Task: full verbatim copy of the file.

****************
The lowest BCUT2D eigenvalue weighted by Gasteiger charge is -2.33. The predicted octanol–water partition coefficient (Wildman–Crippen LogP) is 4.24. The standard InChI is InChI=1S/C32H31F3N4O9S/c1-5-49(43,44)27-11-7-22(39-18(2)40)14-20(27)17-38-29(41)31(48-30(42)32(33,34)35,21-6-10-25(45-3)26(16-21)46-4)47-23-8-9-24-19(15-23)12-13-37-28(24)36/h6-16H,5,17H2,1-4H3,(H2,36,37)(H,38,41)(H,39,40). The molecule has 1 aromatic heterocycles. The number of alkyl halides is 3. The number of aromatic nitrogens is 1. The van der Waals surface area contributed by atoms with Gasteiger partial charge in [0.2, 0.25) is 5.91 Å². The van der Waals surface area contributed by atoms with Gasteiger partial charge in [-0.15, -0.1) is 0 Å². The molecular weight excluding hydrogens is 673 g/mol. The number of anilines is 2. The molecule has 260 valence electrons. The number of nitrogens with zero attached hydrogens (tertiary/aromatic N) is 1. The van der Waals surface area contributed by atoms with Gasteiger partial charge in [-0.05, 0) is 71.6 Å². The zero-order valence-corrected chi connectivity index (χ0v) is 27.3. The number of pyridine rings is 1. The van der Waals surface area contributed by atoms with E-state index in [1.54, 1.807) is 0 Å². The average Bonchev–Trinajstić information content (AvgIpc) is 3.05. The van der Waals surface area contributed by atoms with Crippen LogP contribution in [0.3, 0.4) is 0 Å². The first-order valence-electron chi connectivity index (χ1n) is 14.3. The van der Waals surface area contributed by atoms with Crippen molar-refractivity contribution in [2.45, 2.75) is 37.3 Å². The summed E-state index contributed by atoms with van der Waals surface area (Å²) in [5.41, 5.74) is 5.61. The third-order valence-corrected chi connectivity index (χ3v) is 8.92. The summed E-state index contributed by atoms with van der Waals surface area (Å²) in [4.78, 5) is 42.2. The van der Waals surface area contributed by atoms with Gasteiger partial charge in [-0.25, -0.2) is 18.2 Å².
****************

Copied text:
The lowest BCUT2D eigenvalue weighted by Gasteiger charge is -2.33. The predicted octanol–water partition coefficient (Wildman–Crippen LogP) is 4.24. The standard InChI is InChI=1S/C32H31F3N4O9S/c1-5-49(43,44)27-11-7-22(39-18(2)40)14-20(27)17-38-29(41)31(48-30(42)32(33,34)35,21-6-10-25(45-3)26(16-21)46-4)47-23-8-9-24-19(15-23)12-13-37-28(24)36/h6-16H,5,17H2,1-4H3,(H2,36,37)(H,38,41)(H,39,40). The molecule has 1 aromatic heterocycles. The number of alkyl halides is 3. The number of aromatic nitrogens is 1. The van der Waals surface area contributed by atoms with Gasteiger partial charge in [0.2, 0.25) is 5.91 Å². The van der Waals surface area contributed by atoms with Gasteiger partial charge in [-0.15, -0.1) is 0 Å². The molecular weight excluding hydrogens is 673 g/mol. The number of anilines is 2. The molecule has 260 valence electrons. The number of nitrogens with zero attached hydrogens (tertiary/aromatic N) is 1. The van der Waals surface area contributed by atoms with Gasteiger partial charge in [-0.05, 0) is 71.6 Å². The zero-order valence-corrected chi connectivity index (χ0v) is 27.3. The number of pyridine rings is 1. The van der Waals surface area contributed by atoms with E-state index in [1.54, 1.807) is 0 Å². The average Bonchev–Trinajstić information content (AvgIpc) is 3.05. The van der Waals surface area contributed by atoms with Crippen LogP contribution in [0.3, 0.4) is 0 Å². The first-order valence-electron chi connectivity index (χ1n) is 14.3. The van der Waals surface area contributed by atoms with Crippen molar-refractivity contribution in [2.45, 2.75) is 37.3 Å². The summed E-state index contributed by atoms with van der Waals surface area (Å²) in [5.41, 5.74) is 5.61. The third-order valence-corrected chi connectivity index (χ3v) is 8.92. The summed E-state index contributed by atoms with van der Waals surface area (Å²) in [4.78, 5) is 42.2. The van der Waals surface area contributed by atoms with Gasteiger partial charge in [-0.25, -0.2) is 18.2 Å².